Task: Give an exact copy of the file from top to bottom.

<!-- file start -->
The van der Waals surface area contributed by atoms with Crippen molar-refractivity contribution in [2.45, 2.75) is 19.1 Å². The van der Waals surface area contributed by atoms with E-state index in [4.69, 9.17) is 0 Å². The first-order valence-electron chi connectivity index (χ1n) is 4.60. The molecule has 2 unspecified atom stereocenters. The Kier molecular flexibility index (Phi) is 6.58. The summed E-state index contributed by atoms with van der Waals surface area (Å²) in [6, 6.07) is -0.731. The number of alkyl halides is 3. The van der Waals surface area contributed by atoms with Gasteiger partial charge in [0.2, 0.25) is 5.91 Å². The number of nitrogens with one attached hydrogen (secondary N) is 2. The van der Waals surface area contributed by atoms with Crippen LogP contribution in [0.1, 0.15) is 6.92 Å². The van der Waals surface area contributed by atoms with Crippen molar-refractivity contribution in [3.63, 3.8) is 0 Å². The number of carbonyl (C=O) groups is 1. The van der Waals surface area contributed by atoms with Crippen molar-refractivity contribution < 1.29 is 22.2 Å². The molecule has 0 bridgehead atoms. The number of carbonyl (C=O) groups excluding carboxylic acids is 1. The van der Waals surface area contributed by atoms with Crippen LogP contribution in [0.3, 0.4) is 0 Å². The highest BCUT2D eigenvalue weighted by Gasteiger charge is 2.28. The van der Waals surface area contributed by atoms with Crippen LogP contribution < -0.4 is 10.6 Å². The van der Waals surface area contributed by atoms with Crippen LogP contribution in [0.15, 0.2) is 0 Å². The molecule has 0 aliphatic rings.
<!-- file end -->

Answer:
The van der Waals surface area contributed by atoms with Crippen molar-refractivity contribution in [2.45, 2.75) is 19.1 Å². The van der Waals surface area contributed by atoms with E-state index in [4.69, 9.17) is 0 Å². The first-order valence-electron chi connectivity index (χ1n) is 4.60. The molecule has 2 unspecified atom stereocenters. The Kier molecular flexibility index (Phi) is 6.58. The summed E-state index contributed by atoms with van der Waals surface area (Å²) in [6, 6.07) is -0.731. The number of alkyl halides is 3. The van der Waals surface area contributed by atoms with Gasteiger partial charge in [0.2, 0.25) is 5.91 Å². The number of nitrogens with one attached hydrogen (secondary N) is 2. The van der Waals surface area contributed by atoms with Crippen LogP contribution in [0.1, 0.15) is 6.92 Å². The van der Waals surface area contributed by atoms with Crippen molar-refractivity contribution in [3.63, 3.8) is 0 Å². The number of carbonyl (C=O) groups is 1. The van der Waals surface area contributed by atoms with Crippen molar-refractivity contribution < 1.29 is 22.2 Å². The molecule has 0 bridgehead atoms. The number of carbonyl (C=O) groups excluding carboxylic acids is 1. The van der Waals surface area contributed by atoms with Crippen LogP contribution in [0.3, 0.4) is 0 Å². The highest BCUT2D eigenvalue weighted by Gasteiger charge is 2.28. The van der Waals surface area contributed by atoms with Crippen LogP contribution < -0.4 is 10.6 Å². The van der Waals surface area contributed by atoms with Crippen LogP contribution in [0.15, 0.2) is 0 Å². The molecule has 0 aliphatic rings.